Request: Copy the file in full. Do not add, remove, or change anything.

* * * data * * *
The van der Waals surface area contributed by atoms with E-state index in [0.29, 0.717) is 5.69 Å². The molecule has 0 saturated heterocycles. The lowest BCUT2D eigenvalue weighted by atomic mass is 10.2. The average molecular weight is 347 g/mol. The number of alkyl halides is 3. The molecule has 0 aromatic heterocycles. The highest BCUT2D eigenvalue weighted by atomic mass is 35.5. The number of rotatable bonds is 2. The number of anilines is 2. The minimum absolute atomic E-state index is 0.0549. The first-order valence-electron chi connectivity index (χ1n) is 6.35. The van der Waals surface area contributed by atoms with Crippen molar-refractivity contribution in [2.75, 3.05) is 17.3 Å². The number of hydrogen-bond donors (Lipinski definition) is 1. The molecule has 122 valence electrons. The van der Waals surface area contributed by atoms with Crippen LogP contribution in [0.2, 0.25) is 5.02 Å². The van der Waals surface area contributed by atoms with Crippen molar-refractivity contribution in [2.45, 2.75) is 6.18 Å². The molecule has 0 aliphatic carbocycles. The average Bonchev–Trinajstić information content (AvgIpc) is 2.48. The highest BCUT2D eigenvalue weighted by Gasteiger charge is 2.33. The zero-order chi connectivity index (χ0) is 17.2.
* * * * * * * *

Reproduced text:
The van der Waals surface area contributed by atoms with E-state index in [0.29, 0.717) is 5.69 Å². The molecule has 0 saturated heterocycles. The lowest BCUT2D eigenvalue weighted by atomic mass is 10.2. The average molecular weight is 347 g/mol. The number of alkyl halides is 3. The molecule has 0 aromatic heterocycles. The highest BCUT2D eigenvalue weighted by atomic mass is 35.5. The number of rotatable bonds is 2. The number of anilines is 2. The minimum absolute atomic E-state index is 0.0549. The first-order valence-electron chi connectivity index (χ1n) is 6.35. The van der Waals surface area contributed by atoms with Crippen molar-refractivity contribution in [2.75, 3.05) is 17.3 Å². The number of hydrogen-bond donors (Lipinski definition) is 1. The molecule has 122 valence electrons. The van der Waals surface area contributed by atoms with Crippen LogP contribution in [0.2, 0.25) is 5.02 Å². The van der Waals surface area contributed by atoms with Crippen molar-refractivity contribution in [2.45, 2.75) is 6.18 Å². The molecule has 0 aliphatic carbocycles. The average Bonchev–Trinajstić information content (AvgIpc) is 2.48. The highest BCUT2D eigenvalue weighted by Gasteiger charge is 2.33. The zero-order chi connectivity index (χ0) is 17.2.